Tag Archives: Addis Ababa

Last Day in Addis

Mahlet (L) and Tamrat (R), two VSO "miracle workers."

My work on the ground in Ethiopia wraps up today and I’m already missing many aspects of this country that I’ve come to know in the past two months. Here are just a few samples:

• Waking up to the bleating of sheep outside my hotel window in downtown Addis.

• The sweet smell of frankincense that comes from traditional “bunna” cafes – Ethiopian coffee houses where beans are roasted, coffee is brewed and then served with popcorn. The coffee is always accompanied by a charcoal burner topped with fragrant incense. Heavenly!

• Steaming double macchiato made with rich Ethiopian coffee beans and perfectly foamed milk. Starbucks can’t come close. Especially at 12 birr a cup (under a dollar). The great thing is that these delicious cuppas are available everywhere, from tiny roadside cafes to posh hotels and the quality is superb!

• Berberé spice – a red chili spice concoction used in just about every dish. I love it with eggs.

• Special foul for breakfast, a sort of huevos rancheros, Ethiopian-style.

• Warm smiles.

• Clocks that run 6 hours ahead, Ethiopian time.

• A calendar that runs seven years behind ours. It’s 2004 in Ethiopia right now. (Alexandrian versus Gregorian. Sept. 11 is the Ethiopian New Year’s Day.)

• Cool Ambo mineral water. Love the tree of life logo.

• 1 birr coins that look like toonies and are reportedly made in Canada.

• Stumbling along with a few Amharic words and having people understand me.

• A climate that goes from the hottest on earth (the Danakil Depression gets to around 50 degrees C) to very chilly (in Dessie we were wearing parkas).

• Animals everywhere…donkeys, camels, cattle, goats. They own the road, especially in rural areas.

Morning wake-up call. Bahhhhhh.....

Most of all, I’m going to miss the people. The staff at the VSO Ethiopia office was kind, considerate and extremely helpful on this assignment. Logistics ran smoothly and I felt truly taken care of. In particular, Mahlet Mebrate and Tamrat Mulugeta made my road trips journeys of a lifetime (the first to the southeast was 2292 km. To the north was 2173 km). Tamrat’s name means “full of miracles” and that was particularly true when he got us safely to Lalibela after driving 300 km on gravel roads, up and down mountains with no guard rails – and the last 40 km in the dark! Spending time with volunteers, seeing the astounding historical sights, and gaining an appreciation for the geographical wonders of this ancient land was an absolute joy.

Like anywhere, Ethiopia has its problems. That’s why so much development work is being done here. But it is also a country that is emerging and determined to cure its ills. I know things are going to change very quickly. Even in my time here, I’ve seen sparkling high-rise buildings sprout up overnight, experienced excellent roads and seen mobile technology embraced by farmers and bankers alike.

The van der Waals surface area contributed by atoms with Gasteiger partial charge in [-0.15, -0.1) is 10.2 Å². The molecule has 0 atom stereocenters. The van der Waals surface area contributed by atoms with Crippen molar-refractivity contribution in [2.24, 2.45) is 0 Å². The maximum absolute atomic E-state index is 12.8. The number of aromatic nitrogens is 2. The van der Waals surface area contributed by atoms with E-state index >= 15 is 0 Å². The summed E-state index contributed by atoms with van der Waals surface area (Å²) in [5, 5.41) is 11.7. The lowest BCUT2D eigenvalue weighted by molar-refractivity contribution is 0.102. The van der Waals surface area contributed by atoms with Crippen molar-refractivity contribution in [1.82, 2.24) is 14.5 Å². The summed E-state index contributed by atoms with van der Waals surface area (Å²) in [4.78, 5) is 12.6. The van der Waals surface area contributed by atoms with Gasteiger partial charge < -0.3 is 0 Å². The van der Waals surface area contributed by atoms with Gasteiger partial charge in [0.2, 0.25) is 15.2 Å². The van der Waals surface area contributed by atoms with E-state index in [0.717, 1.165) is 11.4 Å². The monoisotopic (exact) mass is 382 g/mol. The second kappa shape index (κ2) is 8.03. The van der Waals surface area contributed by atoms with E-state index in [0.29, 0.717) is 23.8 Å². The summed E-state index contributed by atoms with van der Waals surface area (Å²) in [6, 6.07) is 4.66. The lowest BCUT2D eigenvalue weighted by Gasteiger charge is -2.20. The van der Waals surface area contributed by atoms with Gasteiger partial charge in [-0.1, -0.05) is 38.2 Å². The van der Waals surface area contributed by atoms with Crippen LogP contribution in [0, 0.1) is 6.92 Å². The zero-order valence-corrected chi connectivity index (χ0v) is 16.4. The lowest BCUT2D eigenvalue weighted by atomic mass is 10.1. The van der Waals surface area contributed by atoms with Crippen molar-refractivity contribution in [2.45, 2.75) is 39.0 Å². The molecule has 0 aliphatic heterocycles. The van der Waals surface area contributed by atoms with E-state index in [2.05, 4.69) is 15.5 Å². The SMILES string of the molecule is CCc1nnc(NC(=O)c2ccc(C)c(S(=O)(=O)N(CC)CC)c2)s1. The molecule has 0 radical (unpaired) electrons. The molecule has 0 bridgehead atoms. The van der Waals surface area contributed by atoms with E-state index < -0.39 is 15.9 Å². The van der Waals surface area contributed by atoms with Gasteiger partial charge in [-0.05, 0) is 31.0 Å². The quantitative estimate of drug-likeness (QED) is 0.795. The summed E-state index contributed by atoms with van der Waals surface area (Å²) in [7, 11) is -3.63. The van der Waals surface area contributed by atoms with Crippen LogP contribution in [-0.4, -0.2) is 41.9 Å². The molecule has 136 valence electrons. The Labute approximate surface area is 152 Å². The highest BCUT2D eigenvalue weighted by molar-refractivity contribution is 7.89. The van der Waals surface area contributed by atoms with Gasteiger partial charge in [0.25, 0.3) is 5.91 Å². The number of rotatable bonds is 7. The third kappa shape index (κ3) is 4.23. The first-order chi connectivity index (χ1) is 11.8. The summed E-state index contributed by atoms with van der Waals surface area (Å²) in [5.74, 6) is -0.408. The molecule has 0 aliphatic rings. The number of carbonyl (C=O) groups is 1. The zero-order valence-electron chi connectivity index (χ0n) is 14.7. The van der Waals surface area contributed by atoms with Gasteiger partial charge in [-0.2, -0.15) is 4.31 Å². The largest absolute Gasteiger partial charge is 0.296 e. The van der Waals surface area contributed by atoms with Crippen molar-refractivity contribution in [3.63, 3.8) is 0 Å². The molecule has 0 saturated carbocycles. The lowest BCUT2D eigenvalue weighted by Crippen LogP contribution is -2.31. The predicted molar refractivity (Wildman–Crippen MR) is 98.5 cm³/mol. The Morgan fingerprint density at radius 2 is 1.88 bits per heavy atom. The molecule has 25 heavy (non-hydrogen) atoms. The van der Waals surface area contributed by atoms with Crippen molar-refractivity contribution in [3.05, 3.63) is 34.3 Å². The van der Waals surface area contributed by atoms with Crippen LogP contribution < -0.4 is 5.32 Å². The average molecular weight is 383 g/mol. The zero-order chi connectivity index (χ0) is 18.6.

I’m just hoping that in the future when I return, I’ll still be able to recognize the Ethiopia I’ve come to love.

Construction like this is going on all over Ethiopia -- mostly hotels, government buildings and shopping centres.

This building was finished in the time I was here.

Driving Back to Addis

Our tireless driver Tamrat gave us wonderful insight into Ethiopian culture.

I'll scratch your back, you scratch mine!

The final day of our trip was spent driving the six hours back to Addis. Goats, sheep and donkeys shared the road. Streams of people clad in white traditional garb headed to church. Others carrying bundles of firewood on their backs, or produce on their heads, filed to local markets. Car ownership is not common and the majority of people walk. It’s a slower, more determined pace of life in the rural areas. Addis is fun, with all its choices of restaurants and “ferengie” food options, but I’ll miss the clear air and rolling vistas of Ethiopia’s northern regions. I’m astounded to say we clocked more than 4,000 km on our road trips to the east, south and north!



Butcher shop delivery on a non fasting day!

Addis Ababa is a diplomatic hub, swimming with white UN vehicles and trucks emblazoned with NGO emblems. The home of the Organization of African Unity and the headquarters of the UN Economic Commission for Africa,  Addis is also one quirky town. Here are a few things I’ve noticed so far…

• Only a few streets have names, and most people don’t know them. You have to give cab drivers landmarks to get where you need to go.

• Open sewers are everywhere, so is the fragrance. Sidewalks (where there are some) have stone slabs covering the sewers, and sometimes a slab is missing. It’s a 4 foot drop. You don’t want to fall in.

• Wednesdays and Fridays are fasting days. That means no animal products available on the menu. These are great days for vegetarians – the shared platter known as ye som megeb, or fasting beyainatu, is a portion of injera (a flat spongy pancake made from teff) covered with helpings of lentils, chickpea mash, cooked spinach and whole vegetables like beans, carrots and potatoes. You eat with your right hand. Restaurants are all equipped with sinks to wash after you’ve eaten.

• Beef/goat/lamb is super popular (on non-fast days). The city is filled with Christian butcher shops, identified by the red cross on the outside.

• The population is about 60/40 Christian/Muslim.

• The beer is delicious. I love two brands, St. George’s and Harar. Cost is 12-15 birr (80 cents). Only Christians drink alcohol. Muslim cafes are good for juice, chai and coffee. Some places serve a drink that is a mixture of chai and coffee.

• Average salary for a middle class person is around 1500 birr per month (a little under $100). Lowest wage is around 30 birr per day (the average for a shoe shiner, and there are lots of them).

• Many diplomats live in an area called Washington. The large houses rent for around 40,000 birr per month.